Selecting capillary structures for heat pipes in multilayer printed circuit boards

W.W. Wits, R. Legtenberg, J.H. Mannak

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    Heat pipes are increasingly used to manage heat dissipations in electronic products. In a novel design approach for these products, a flat miniature heat pipe has been integrated inside the laminated structure of a printed circuit board (PCB). The capillary wick structure, required to facilitate the fluid transport, in combination with the orientation of the embedded heat pipe determines, to a large extent, the heat pipe's performance. Important design parameters are the wick's effective pore size and permeability, together with production and assembly requirements. A narrow pore gives great capillary pressure, however more friction is encountered. In general, as the gravitation assisted fluid flow decreases, so does the design freedom to select a type of wick. For gravity assisted orientations an open wick structure, such as microgrooves, channels and arteries, is preferred, whereas against gravity a more compact wick, for instance a sintered metal wick, is required. The optimal capillary structure should be selected for the intended application and production volume, thus obtaining sufficient heat transport, at the lowest manufacturing cost.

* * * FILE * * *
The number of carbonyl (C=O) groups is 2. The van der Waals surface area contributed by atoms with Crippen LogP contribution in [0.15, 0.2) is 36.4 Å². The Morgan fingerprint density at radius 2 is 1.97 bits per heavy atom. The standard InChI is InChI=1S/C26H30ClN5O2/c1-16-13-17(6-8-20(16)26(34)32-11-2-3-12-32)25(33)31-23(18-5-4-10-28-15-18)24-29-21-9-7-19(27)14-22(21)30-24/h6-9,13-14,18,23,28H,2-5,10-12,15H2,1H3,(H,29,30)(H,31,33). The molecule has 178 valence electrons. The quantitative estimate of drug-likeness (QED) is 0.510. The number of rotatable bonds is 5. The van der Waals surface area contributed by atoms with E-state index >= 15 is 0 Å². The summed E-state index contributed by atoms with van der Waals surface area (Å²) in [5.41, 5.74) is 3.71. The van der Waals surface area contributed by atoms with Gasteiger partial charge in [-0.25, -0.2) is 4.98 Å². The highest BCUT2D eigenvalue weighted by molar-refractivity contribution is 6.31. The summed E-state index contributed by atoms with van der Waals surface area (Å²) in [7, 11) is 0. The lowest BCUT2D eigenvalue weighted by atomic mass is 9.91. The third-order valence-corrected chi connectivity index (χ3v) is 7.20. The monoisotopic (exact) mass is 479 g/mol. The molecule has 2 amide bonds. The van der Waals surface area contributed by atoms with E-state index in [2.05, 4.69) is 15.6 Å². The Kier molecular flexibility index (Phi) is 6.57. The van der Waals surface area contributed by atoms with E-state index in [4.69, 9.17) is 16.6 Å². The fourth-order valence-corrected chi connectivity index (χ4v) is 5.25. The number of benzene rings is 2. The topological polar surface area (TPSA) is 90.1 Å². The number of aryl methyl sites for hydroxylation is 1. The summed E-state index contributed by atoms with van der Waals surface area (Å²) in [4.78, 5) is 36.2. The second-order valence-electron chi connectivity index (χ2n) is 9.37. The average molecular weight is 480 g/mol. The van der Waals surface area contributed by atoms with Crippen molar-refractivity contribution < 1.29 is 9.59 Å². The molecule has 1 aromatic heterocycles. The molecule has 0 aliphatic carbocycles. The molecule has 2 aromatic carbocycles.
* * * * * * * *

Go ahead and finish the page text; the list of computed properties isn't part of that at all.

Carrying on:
Original languageEnglish
    Title of host publicationProceedings 5th European Thermal-Sciences Conference (Eurotherm 2008)
    EditorsG.G.M. Stoffels, T.H. van der Meer, A.A. van Steenhoven
    Place of PublicationEindhoven
    PublisherEindhoven University of Technology
    Number of pages8
    ISBN (Print)9789038612744
    Publication statusPublished - 18 May 2008
    Event5th European Thermal-Sciences Conference, Eurotherm 2008 - Eindhoven, Netherlands
    Duration: 18 May 200822 May 2008
    Conference number: 5


    Conference5th European Thermal-Sciences Conference, Eurotherm 2008
    Abbreviated titleEurotherm


    • METIS-255772

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